Protaras, the touristic area of Paralimni, is one of the most beautiful areas in Cyprus and is situated along the east coast of the island. Protaras is a picturesque bay with crystal clear waters, awarded with blue flags. The 10 kilometre long coast of Protaras expands from the area named ‘Kapparis’ to a seclusive bay named ‘Konnos’ .
Protaras is mainly a tourist resort which is situated on the east coast of Cyprus, about eight kilometres east of Ayia Napa. It has long sandy beaches, small coves and fishing harbours, with many hotels, restaurants and bars catering for the tourists. Protaras has clear sky-blue waters and sandy beaches, the most well-known of which is Fig Tree Bay.
The area of Paralimni was and still is a very productive area in Cyprus. Hundreds of windmills planted in the fields provide a unique picture, a fixed testimony for the way the land was used 25 years ago.
Building on the success of Ayia Napa, located about 10 km southwest, it has expanded into a modern holiday resort of considerable size with tens of high capacity hotels, hotel apartments, villas, restaurants, pubs and associated facilities. Cape Greco is a 10 minute drive from the centre of Protaras, and is considered one of the most beautiful places on the island and 15 minutes from Paralimni Town.
Paralimni is a town situated in the southeast of Cyprus, slightly inland, within the Famagusta District. Since the 1974 Turkish invasion of Cyprus, it has increased in size and status, due to the migration of many refugees fleeing from the north. Many of the people who work in the tourist industry of Protaras and Ayia Napa live in Paralimni, which is the administrative centre of the Famagusta District and the biggest municipality of the district.
Famagusta district offers the best beaches in Cyprus, live energetic night entertainment but also interesting visits to religious sites, a few archaeological monuments and villages of their own interests. Organised excursions with official guiding can make you familiar to any other area of Cyprus, coastal or mountains, other towns or the capital.
Within the town square are three churches and an open air theatre. The most interesting church is the oldest. It is open to the public and now serves as a museum. Inside there is a collection of icons, religious robes and a few interesting old photos and portraits. The other two churches are not open to the public.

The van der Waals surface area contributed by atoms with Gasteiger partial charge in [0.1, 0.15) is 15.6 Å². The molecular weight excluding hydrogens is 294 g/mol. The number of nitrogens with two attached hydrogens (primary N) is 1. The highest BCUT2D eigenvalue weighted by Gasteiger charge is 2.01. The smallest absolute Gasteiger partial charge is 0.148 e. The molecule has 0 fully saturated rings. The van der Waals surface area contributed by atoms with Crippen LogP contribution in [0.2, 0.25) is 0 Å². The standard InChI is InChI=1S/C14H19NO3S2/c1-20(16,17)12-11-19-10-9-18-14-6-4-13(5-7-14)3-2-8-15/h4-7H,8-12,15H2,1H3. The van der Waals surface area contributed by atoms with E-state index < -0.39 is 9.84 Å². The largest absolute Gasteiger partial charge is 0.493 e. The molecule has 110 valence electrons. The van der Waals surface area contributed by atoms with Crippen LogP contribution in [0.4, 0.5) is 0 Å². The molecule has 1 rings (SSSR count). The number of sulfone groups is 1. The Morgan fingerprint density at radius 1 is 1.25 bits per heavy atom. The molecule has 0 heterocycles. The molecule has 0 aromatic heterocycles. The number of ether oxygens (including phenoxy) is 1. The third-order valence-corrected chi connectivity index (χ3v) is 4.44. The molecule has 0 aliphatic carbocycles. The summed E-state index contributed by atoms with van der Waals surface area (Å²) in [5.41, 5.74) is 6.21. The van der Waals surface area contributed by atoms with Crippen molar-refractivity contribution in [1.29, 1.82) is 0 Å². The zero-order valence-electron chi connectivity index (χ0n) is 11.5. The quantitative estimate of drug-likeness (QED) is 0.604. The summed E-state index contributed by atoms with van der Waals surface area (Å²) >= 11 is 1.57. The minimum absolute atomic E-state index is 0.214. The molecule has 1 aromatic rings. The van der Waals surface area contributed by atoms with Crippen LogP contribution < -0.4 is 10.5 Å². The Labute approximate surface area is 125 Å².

Paralimni Lake is home to the harmless Cyprus grass snake which was thought to be extinct from the 1960s. A regular local bus service runs along the coastal strip from Paralimni, through Protaras, to Ayia Napa.
Not far from Paralimni is the village of Dherinia. Apart from three interesting churches Dherinia is best known for its views of the ghost city of Famagusta – once the major tourist resort of the island, now empty and under illegal Turkish control.
At the heart of Paralimni lies a shopping centre and a small entertainment scene, including modern cafes and bars. Because Paralimni has rapidly grown in size, the island’s biggest food retailers, such as Carrefour and Metro, have built or rented branches there. There are also many local supermarkets, such as Kokkinos and others. The countryside surrounding Paralimni has rich red soil and is famous for growing Cyprus potatoes, as well as its picturesque windmills, which are used to draw water from underground aquifers to irrigate the surrounding land. Many of these windmills are now derelict, having been replaced by electric or diesel-powered pumps. Before the rise of tourism, the rich agricultural land surrounding Paralimni was the source of its wealth, and is still of great importance today.
The countryside surrounding Paralimni has rich red soil and is famous for growing Cyprus potatoes, as well as its picturesque windmills, which are used to draw water from underground aquifers to irrigate the surrounding land. Many of these windmills are now derelict, having been replaced by electric or diesel-powered pumps. Before the rise of tourism, the rich agricultural land surrounding Paralimni was the source of its wealth, and is still of great importance today